Mother Jones: How Wellness Influencers Became Cheerleaders for Putin’s War

Mother Jones: How Wellness Influencers Became Cheerleaders for Putin’s War. “The path of disinformation follows a clear pattern. It starts in the shadows of the internet, where crusaders share some conspiracy with their die-hard followers. But these communities are not locked rooms—rather, people with overlapping interests flow in and out, grabbing pieces of disinformation that align with their own interests and then spreading it to their followers, who in turn do the same. In the last few weeks, I’ve watched this happen in real time, as natural-living Instagram accounts turn wild theories about US-supported biolabs in Ukraine into pastel-hued memes.”

Los Angeles Times: The wellness community’s fight over COVID vaccine misinformation

Los Angeles Times: The wellness community’s fight over COVID vaccine misinformation – Los Angeles Times. “The vaccination selfie, showing a gloved hand holding a needle and a smiling face hidden behind a mask, looked like thousands of others posted to Instagram as the COVID-19 vaccine rolled out across the U.S. But the comments it drew did not. Sell out puppet, sneered one user in response to Dr. Michael Greger’s photo. Burning your book tonight in my fire pit, said a second. Another simply wrote: 👎💔💩.”

International Journal of Environmental Research and Public Health: Google Street View Derived Built Environment Indicators and Associations with State-Level Obesity, Physical Activity, and Chronic Disease Mortality in the United States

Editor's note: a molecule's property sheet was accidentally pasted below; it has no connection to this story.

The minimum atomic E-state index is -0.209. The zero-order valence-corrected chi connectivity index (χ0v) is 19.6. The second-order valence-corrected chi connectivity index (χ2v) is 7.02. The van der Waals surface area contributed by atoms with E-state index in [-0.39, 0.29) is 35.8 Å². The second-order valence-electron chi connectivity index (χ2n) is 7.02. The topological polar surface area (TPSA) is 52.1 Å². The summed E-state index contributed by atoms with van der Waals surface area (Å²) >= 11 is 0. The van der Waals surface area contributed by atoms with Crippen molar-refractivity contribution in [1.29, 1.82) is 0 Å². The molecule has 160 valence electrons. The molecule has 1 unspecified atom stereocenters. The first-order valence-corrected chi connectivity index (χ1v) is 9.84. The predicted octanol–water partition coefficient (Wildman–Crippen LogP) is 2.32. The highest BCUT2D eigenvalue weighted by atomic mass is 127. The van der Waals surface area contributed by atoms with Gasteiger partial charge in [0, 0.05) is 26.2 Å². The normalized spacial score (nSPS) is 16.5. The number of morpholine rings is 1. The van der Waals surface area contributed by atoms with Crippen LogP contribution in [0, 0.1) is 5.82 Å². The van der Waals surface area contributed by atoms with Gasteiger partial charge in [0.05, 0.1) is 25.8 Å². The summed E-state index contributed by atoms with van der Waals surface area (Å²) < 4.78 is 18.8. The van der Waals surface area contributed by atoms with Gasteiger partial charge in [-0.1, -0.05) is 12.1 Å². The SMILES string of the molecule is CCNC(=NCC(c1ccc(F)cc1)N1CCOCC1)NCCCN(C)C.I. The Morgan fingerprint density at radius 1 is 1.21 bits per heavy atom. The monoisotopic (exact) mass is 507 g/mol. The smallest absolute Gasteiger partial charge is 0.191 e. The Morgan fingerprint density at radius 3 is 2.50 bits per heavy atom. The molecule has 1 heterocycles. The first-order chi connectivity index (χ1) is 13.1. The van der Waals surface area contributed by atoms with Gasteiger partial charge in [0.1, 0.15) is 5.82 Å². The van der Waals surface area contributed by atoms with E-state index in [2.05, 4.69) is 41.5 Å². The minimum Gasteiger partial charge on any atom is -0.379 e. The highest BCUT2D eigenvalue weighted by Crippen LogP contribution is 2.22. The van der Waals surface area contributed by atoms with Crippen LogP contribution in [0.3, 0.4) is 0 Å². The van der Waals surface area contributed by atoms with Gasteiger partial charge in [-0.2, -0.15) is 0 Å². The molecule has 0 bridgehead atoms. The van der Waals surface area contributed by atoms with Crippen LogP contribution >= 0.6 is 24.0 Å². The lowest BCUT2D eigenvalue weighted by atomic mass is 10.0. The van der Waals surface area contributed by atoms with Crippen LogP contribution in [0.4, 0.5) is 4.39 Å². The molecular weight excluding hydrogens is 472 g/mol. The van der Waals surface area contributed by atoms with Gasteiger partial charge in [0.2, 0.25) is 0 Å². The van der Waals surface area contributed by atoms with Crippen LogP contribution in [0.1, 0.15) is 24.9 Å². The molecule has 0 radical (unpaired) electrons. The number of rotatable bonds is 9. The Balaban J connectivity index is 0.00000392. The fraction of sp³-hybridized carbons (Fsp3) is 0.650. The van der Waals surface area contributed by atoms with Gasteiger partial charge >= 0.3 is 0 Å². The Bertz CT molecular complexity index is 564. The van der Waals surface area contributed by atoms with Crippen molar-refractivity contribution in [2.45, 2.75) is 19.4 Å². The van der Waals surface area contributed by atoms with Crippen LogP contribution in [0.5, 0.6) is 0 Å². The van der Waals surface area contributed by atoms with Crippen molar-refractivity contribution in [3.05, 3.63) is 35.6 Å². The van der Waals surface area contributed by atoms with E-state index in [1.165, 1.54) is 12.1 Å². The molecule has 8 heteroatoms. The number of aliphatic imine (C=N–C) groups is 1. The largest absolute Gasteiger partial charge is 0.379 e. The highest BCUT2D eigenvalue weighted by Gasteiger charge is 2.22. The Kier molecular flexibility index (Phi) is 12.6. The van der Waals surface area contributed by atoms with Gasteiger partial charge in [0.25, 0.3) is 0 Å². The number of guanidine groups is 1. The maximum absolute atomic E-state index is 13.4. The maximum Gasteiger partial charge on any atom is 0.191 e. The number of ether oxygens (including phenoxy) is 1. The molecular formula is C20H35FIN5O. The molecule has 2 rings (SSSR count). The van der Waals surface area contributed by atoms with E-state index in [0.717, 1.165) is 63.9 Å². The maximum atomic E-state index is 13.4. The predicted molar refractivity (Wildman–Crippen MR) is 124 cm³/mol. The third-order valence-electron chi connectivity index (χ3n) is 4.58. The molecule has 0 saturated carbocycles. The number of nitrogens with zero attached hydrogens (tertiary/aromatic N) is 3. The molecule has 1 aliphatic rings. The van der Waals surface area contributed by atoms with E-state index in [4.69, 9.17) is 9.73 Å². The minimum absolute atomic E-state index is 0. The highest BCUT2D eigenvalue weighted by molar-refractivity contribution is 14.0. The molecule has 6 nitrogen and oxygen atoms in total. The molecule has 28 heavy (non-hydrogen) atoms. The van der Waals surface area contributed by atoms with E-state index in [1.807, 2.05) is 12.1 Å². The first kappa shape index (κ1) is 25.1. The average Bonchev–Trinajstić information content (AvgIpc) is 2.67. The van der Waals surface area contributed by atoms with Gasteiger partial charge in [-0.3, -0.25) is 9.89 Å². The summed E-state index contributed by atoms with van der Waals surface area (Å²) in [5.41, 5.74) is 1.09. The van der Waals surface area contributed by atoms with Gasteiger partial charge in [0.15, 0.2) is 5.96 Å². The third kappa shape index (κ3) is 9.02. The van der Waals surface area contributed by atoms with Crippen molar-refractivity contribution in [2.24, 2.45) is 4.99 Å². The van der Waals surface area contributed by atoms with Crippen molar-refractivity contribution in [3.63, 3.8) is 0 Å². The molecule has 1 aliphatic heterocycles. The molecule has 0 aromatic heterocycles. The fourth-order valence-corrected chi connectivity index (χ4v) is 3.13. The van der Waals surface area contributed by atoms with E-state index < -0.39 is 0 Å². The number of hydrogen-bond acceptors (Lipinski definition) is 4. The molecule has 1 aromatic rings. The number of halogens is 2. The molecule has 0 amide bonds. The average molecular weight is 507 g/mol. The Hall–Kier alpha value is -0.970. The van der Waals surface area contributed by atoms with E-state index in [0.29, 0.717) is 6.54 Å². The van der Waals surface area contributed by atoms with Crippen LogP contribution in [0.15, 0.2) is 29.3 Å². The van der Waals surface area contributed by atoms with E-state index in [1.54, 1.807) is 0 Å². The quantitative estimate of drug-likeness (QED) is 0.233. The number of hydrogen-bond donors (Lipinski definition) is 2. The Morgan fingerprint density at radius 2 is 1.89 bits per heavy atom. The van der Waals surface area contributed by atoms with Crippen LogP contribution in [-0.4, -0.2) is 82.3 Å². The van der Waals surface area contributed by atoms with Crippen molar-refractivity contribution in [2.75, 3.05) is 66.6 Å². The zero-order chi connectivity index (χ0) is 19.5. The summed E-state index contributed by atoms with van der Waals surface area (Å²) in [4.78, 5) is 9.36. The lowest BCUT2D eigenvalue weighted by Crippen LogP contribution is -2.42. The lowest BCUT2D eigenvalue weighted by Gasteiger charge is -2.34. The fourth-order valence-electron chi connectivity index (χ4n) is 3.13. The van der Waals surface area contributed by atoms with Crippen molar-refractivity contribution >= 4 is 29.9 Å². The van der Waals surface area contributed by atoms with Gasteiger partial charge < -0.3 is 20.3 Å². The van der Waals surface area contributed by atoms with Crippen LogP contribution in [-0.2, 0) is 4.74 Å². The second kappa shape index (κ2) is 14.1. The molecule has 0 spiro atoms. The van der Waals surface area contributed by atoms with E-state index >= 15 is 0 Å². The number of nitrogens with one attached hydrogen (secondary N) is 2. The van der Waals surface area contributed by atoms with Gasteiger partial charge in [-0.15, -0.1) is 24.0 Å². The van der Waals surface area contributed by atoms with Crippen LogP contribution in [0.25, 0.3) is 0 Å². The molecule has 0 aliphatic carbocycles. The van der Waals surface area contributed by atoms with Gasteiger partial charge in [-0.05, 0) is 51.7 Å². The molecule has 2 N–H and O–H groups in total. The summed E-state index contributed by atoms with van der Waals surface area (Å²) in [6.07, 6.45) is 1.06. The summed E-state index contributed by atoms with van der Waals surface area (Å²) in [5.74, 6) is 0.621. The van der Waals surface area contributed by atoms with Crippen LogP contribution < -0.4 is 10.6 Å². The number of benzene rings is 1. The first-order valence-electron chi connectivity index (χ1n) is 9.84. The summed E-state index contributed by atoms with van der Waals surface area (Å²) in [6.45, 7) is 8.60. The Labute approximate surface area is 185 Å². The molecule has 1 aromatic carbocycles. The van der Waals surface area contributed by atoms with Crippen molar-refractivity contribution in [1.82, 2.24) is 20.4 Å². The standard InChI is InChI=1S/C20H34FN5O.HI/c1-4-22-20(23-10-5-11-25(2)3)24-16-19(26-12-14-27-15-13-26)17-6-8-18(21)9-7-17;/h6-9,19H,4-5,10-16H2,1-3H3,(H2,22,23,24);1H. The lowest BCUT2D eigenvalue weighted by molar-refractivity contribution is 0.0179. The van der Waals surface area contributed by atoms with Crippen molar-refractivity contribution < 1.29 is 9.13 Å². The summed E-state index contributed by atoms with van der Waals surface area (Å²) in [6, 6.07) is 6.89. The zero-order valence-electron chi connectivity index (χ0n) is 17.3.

International Journal of Environmental Research and Public Health: Google Street View Derived Built Environment Indicators and Associations with State-Level Obesity, Physical Activity, and Chronic Disease Mortality in the United States. “We utilized 31,247,167 images collected from Google Street View to create indicators for neighborhood built environment characteristics using deep learning techniques. Adjusted linear regression models were used to estimate the associations between aggregated built environment indicators and state level health outcomes. Our results indicated that the presence of a crosswalk was associated with reductions in obesity and premature mortality. Visible wires were associated with increased obesity, decreased physical activity, and increases in premature mortality, diabetes mortality, and cardiovascular mortality (however, these results were not significant). Non-single family homes were associated with decreased diabetes and premature mortality, as well as increased physical activity and park and recreational access. Single-lane roads were associated with increased obesity and decreased park access.”